A grumpy guru leads path to sobriety in ‘ Loudermilk’
Asamemberin good standing of the Ron Livingston Appreciation Society, I am always happy to see the star of “Office Space” and “Band of Brothers” at work. He is usually up to something; it is not as if he needs my good thoughts to findwork.
Lately, he’s been in the Alia Shawkat sitcom “Search Party” and has a recurring role on “Dice.” Now he’s the star of “Loudermilk,” a 10- episode comedy from AT& T Audience Network, available through DirecTV and AT& T U- verse. Yes, a telephone company makes TV; it’s a crazyworld!
Created by Peter Farrelly, who with his brother Bobby co- directed “Dumb and Dumber” and “There’s Something About Mary,” and “Colbert Report” writer Bobby Mort, it’s a generally appealing show, if not in every respect convincing. In spite of the fact that Farrelly directed all the episodes, on the evidence of the six ( of 10) available for review, the showfeels unsure of what itwants to do.
Loudermilk— he’s one of those characters everyone calls by his last name, like Quincy or Columbo— is a former music journalist turned maintenance man and a former drunk turned sobriety meeting leader. Although he declares himself done with writing, Loudermilk is still full of opinions, about music and other things, and he shares them, irascibly, without hesitation or regard for the interest of the person he’s talking with, or at.
Livingston is 50 now, but there is a sense in which he has always been 50— that as a young man, he was just waiting for the years to catch up him. ( At the same time, he’s a “young 50.”) As a leading man, he’s a solid guy with something just a little too askew, a little too internally rumpled, to be wholly successful as a leading man; it’s also what’s kept him interesting. The priestwhose premises Livingston uses for his sessions tells him, “You’re not warm and fuzzy. You’re hard and angular and uncomfortable. You’re like an IKEA chair that leads sobriety meetings.” That fits.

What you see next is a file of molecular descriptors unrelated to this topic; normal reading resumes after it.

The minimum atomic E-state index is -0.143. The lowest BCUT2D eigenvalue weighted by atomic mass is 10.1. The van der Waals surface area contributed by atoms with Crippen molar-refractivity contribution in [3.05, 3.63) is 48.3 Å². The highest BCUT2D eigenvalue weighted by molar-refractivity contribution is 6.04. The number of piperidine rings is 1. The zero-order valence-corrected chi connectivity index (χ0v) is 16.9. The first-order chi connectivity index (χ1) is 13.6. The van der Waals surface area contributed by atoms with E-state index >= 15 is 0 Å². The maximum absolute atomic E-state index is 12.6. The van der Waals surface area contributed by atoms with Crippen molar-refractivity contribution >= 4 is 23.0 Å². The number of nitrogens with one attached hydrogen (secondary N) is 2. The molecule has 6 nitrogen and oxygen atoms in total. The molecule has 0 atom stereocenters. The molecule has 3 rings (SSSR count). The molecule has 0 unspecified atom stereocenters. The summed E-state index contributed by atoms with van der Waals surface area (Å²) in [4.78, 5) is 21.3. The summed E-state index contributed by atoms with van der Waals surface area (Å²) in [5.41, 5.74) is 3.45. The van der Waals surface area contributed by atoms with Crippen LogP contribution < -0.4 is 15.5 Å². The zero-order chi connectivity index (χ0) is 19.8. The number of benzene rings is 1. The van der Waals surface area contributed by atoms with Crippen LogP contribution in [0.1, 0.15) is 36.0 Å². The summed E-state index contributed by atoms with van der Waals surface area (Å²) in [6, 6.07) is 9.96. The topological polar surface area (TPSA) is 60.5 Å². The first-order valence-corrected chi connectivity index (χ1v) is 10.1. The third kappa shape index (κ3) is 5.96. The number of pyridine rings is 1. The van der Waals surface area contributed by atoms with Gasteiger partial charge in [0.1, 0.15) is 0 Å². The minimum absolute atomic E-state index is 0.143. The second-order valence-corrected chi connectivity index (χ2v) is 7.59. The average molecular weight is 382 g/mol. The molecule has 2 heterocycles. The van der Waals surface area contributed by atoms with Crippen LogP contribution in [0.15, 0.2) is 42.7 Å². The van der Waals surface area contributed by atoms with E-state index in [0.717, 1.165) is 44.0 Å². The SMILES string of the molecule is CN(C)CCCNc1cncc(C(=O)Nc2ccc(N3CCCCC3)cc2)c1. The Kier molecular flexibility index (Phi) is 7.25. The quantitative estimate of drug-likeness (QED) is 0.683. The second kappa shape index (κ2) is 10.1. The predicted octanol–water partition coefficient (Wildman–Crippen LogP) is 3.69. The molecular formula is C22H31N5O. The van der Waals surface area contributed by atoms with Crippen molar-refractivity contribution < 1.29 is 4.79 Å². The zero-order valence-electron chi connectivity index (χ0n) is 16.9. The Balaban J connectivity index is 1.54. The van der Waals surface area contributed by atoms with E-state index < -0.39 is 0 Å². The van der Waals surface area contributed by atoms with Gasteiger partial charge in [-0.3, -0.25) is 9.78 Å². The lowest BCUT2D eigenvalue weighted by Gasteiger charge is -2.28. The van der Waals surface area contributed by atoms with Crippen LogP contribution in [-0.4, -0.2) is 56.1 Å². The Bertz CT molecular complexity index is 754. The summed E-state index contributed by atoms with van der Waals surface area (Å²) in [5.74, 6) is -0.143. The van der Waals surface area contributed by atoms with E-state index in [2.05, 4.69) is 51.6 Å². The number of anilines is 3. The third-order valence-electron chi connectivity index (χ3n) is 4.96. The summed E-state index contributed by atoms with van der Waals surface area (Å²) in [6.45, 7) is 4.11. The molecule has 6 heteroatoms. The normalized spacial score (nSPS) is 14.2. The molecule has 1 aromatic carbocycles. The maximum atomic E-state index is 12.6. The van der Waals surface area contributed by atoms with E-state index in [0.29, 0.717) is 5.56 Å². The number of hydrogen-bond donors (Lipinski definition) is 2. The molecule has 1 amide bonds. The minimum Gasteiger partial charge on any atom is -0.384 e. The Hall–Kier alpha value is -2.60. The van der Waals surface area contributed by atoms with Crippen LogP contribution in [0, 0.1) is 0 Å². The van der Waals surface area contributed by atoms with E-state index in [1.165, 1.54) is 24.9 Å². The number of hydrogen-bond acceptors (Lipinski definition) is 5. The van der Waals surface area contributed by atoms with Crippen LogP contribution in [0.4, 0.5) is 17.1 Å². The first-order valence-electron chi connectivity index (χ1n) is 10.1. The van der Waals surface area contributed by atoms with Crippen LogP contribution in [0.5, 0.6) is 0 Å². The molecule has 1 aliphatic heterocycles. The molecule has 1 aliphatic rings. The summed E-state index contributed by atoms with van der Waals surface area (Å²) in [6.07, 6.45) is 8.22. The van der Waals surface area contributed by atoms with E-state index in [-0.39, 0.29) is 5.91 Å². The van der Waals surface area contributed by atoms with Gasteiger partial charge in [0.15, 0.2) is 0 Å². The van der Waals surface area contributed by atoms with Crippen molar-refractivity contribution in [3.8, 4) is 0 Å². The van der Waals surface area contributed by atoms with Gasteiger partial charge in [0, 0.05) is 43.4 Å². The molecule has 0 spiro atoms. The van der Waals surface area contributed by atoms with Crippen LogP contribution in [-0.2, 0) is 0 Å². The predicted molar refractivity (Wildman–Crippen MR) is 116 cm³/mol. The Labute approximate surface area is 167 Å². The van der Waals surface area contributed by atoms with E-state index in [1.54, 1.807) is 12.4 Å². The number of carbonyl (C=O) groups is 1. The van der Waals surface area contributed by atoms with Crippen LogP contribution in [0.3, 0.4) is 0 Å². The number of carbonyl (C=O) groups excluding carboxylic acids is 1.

Loudermilk shares an apartment with his sponsor and self- described only friend, Ben ( Will Sasso). Although I watched all six of the available episodes, it occurs to me that I can’t saywhat Ben does apart from sharing an apartment and occasional misadventures with Loudermilk, and argue with him about the coffee maker. ( He’s a comic, maybe? He jokes a lot.) It’s a nice apartment too, and rents in Seattle, where the Vancouverproduced series is set, aren’t cheap.
Into their life, and their apartment, through a bit of convenient blackmail comes Claire ( Anja Savcic), a troubled rich girl well down the Highway to Hell. Upon meeting, she’s a cartoon version of a teenage junkie, sullen and raccoon- eyed and stripping for money, with an equally cartoonish mother who calls going to rehab “enrolling in one of those heroin schools.” WhenClaire gets clean — with such easy alacrity it can hardly be called a spoiler ( except for the ease and alacrity)— her part improves as well. There’s always the threat she’ll backslide, but as such stories go this is no “Days of Wine and Roses,” let alone “The Panic inNeedle Park.”
Meanwhile, across the hall, there’s a new neighbor, Allison ( Laura Mennell), who interests Loudermilk and who seems interested in him, although there will be many stones in this path, most of them are placed, you will not be surprised to learn, by Loudermilk himself.
Loudermilk is portrayed at times as a grudging counselor, and at other times an overly involved one. And though I can’t speak from experience, my guess is that some of the tactics he and others employ here in the name of recovery cross traditional boundaries, and, even when they get results, can seem ill- considered, liable to backfire and potentially dangerous.
Although it feels contrived at times, or willfully outrageous— this is Peter Farrelly of the Farrelly brothers, remember — it can also be authentically charming. Livingston and Sasso have especially good chemistry, and Savcic fits inwell with them. Irish Balladeers, cover band LightWeight and Creative and Performing Arts Academy of NEPAaswell as fire hoopers and spinners. Guests can check out balloon artists, a jack- o’- lantern carving competition, tarot card readings, an arts and crafts tent, a bonfire sculpture by Brian Murray of Reclamation Industrial Furnishings and a large- scale art installation that highlights the standing stone blast furnaces.
Each year, the festival explores a different culture in its educational component, Morin said, and this time visitors can head to the cultural tent to learn more about the Irish andWelsh immigrants and the culture they brought to Northeast Pennsylvania.
In seven years, the bonfire has turned into a placewhere arts, culture, heritage and history meet, and Morin believes it will continue to growwith the community’s support.
“We’re really looking forward to ( the festival),” he said. “To get to do this festival for the last seven years straight and always have such a great response from the community ... it’s just a great, fun night.”